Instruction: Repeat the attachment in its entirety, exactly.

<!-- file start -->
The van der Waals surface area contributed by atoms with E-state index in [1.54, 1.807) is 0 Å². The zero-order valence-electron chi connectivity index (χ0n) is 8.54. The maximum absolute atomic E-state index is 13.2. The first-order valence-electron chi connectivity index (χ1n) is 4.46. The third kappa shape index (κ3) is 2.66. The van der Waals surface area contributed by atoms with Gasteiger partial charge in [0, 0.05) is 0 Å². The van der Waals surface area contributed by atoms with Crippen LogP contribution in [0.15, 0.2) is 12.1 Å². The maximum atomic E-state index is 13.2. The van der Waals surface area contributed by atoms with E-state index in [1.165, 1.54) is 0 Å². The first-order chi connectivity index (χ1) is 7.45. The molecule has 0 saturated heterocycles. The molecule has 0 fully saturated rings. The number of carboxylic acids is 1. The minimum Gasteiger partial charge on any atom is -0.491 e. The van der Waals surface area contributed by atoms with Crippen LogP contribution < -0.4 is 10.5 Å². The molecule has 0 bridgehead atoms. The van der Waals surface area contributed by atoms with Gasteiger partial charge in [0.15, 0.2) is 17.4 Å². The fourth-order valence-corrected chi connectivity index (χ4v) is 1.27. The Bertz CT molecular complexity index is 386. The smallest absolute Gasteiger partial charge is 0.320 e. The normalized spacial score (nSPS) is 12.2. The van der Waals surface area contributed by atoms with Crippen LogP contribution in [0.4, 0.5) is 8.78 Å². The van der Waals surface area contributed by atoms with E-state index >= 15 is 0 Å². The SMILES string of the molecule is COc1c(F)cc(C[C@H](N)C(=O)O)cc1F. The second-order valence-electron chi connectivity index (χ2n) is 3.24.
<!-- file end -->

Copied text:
The van der Waals surface area contributed by atoms with E-state index in [1.54, 1.807) is 0 Å². The zero-order valence-electron chi connectivity index (χ0n) is 8.54. The maximum absolute atomic E-state index is 13.2. The first-order valence-electron chi connectivity index (χ1n) is 4.46. The third kappa shape index (κ3) is 2.66. The van der Waals surface area contributed by atoms with Gasteiger partial charge in [0, 0.05) is 0 Å². The van der Waals surface area contributed by atoms with Crippen LogP contribution in [0.15, 0.2) is 12.1 Å². The maximum atomic E-state index is 13.2. The van der Waals surface area contributed by atoms with E-state index in [1.165, 1.54) is 0 Å². The first-order chi connectivity index (χ1) is 7.45. The molecule has 0 saturated heterocycles. The molecule has 0 fully saturated rings. The number of carboxylic acids is 1. The minimum Gasteiger partial charge on any atom is -0.491 e. The van der Waals surface area contributed by atoms with Crippen LogP contribution < -0.4 is 10.5 Å². The molecule has 0 bridgehead atoms. The van der Waals surface area contributed by atoms with Gasteiger partial charge in [0.15, 0.2) is 17.4 Å². The fourth-order valence-corrected chi connectivity index (χ4v) is 1.27. The Bertz CT molecular complexity index is 386. The smallest absolute Gasteiger partial charge is 0.320 e. The normalized spacial score (nSPS) is 12.2. The van der Waals surface area contributed by atoms with Crippen LogP contribution in [0.4, 0.5) is 8.78 Å². The van der Waals surface area contributed by atoms with E-state index >= 15 is 0 Å². The SMILES string of the molecule is COc1c(F)cc(C[C@H](N)C(=O)O)cc1F. The second-order valence-electron chi connectivity index (χ2n) is 3.24.